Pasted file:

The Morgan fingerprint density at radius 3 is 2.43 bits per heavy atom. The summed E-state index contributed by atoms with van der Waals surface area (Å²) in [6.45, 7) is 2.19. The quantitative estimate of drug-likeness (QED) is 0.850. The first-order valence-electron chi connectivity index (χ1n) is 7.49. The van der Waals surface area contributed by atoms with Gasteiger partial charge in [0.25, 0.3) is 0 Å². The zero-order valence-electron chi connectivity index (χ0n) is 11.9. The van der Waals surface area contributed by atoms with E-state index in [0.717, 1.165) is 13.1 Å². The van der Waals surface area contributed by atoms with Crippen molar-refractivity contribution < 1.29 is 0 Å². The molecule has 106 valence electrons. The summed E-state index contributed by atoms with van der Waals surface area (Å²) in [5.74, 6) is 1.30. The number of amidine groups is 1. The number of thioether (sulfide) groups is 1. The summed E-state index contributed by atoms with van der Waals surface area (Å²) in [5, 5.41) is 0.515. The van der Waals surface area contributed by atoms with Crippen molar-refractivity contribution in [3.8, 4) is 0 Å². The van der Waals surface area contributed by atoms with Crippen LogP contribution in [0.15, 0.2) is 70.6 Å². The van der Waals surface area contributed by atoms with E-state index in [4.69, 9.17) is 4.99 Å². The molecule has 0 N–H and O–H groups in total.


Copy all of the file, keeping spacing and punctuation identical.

The Morgan fingerprint density at radius 3 is 2.43 bits per heavy atom. The summed E-state index contributed by atoms with van der Waals surface area (Å²) in [6.45, 7) is 2.19. The quantitative estimate of drug-likeness (QED) is 0.850. The first-order valence-electron chi connectivity index (χ1n) is 7.49. The van der Waals surface area contributed by atoms with Gasteiger partial charge in [0.25, 0.3) is 0 Å². The zero-order valence-electron chi connectivity index (χ0n) is 11.9. The van der Waals surface area contributed by atoms with E-state index in [0.717, 1.165) is 13.1 Å². The van der Waals surface area contributed by atoms with Crippen molar-refractivity contribution < 1.29 is 0 Å². The molecule has 106 valence electrons. The summed E-state index contributed by atoms with van der Waals surface area (Å²) in [5.74, 6) is 1.30. The number of amidine groups is 1. The number of thioether (sulfide) groups is 1. The summed E-state index contributed by atoms with van der Waals surface area (Å²) in [5, 5.41) is 0.515. The van der Waals surface area contributed by atoms with Crippen molar-refractivity contribution in [3.8, 4) is 0 Å². The van der Waals surface area contributed by atoms with Crippen LogP contribution in [0.15, 0.2) is 70.6 Å². The van der Waals surface area contributed by atoms with E-state index in [4.69, 9.17) is 4.99 Å². The molecule has 0 N–H and O–H groups in total.